- Queensland whale migration season runs between June and November
- This year’s season started and ended early, with unusual migration patterns recorded
- While there have been plenty of whales, there have been fewer tourists for whale watching industry
Three humpback whale bulls — one of which has a hi-tech camera attached to its back — fight for the affection of a female.
“What this male was doing was just going from one group of whales to another,” manager of Griffith University’s Whales and Climate Program Dr Olaf Meynecke said.
“Just creating stress. Basically just being the boss and showing off.”
Dr Meynecke’s team captured the vision with a suction-cap camera off the Gold Coast last month, at the end of a season marked by unusual migration patterns.
Weather pattern brings short season
Dr Meynecke said Queensland’s whale migration season started and finished several weeks earlier than usual, with a “sharp decline in numbers” passing the Gold Coast by mid-October.
“We’ve got these fluctuations that happen every couple of years, which we’ve seen with previous data we’ve already had over the past 10 years,” he said.
“There’s this variation with El Niño and La Niña events and this seems to be the driver for these changes.
“This year it was quite strong … we didn’t have that extreme five or seven years ago when we had our last La Niña event.”
A shifting East Australian Current (EAC) — which serves as a navigation tool for migrating humpbacks — meant humpbacks were moving further offshore.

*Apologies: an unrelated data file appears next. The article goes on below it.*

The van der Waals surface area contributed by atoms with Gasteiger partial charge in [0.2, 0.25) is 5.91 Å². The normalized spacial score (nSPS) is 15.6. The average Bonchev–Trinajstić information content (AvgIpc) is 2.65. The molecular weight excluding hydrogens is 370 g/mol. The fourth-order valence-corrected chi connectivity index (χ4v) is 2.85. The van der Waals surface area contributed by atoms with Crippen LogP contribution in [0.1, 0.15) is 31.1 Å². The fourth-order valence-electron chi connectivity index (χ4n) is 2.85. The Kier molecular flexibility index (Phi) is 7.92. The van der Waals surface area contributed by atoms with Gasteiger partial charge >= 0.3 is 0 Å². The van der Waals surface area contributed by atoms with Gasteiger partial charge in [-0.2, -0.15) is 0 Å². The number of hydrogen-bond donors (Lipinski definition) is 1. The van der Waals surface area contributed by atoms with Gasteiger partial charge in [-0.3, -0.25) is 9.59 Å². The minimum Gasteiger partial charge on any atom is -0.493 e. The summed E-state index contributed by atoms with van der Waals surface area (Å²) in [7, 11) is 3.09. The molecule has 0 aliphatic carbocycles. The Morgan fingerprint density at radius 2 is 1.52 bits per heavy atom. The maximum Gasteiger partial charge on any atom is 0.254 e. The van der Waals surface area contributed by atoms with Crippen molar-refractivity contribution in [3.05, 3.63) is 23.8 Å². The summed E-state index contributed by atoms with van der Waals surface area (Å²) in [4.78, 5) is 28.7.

But Dr Meynecke said whales might be moving further south earlier to search for food.
“We’re thinking they may take advantage of possible better chances to get food during La Niña years,” he said.
“This causes a problem for mums and calves of course because they have some very young calves that can’t go down south that quickly because they’re too small.”
Tours place bets on 2022
Manager of Sea World Cruises, Anthony Ardern said 2021 has been a tough year, with fewer tourists on their whale tours.
“We’ve had predominantly border shutdowns the entire way through this winter period, this whale watch season,” he said.How did humpbacks recover?From barely a few hundred, more than 40,000 humpbacks now migrate through Australian watersCheynes Beach Whaling Company – harpoon gun firing (1).Read more
The humpback population has made a remarkable recovery since commercial finishing was phased out 60 years ago.
Once just a few hundred strong, it’s estimated the east coast population now boasts between 27,000 to 35,000 humpbacks.
While COVID-19 hasn’t hassled the whales, Mr Ardern said he has placed his hopes in a bumper 2022 season.
“We’ve been relying for the last two seasons on ultra local markets, so Brisbane and Gold Coast and that’s it,” he said.
“The market is pretty well exhausted now so we’re looking forward to the borders being opened.”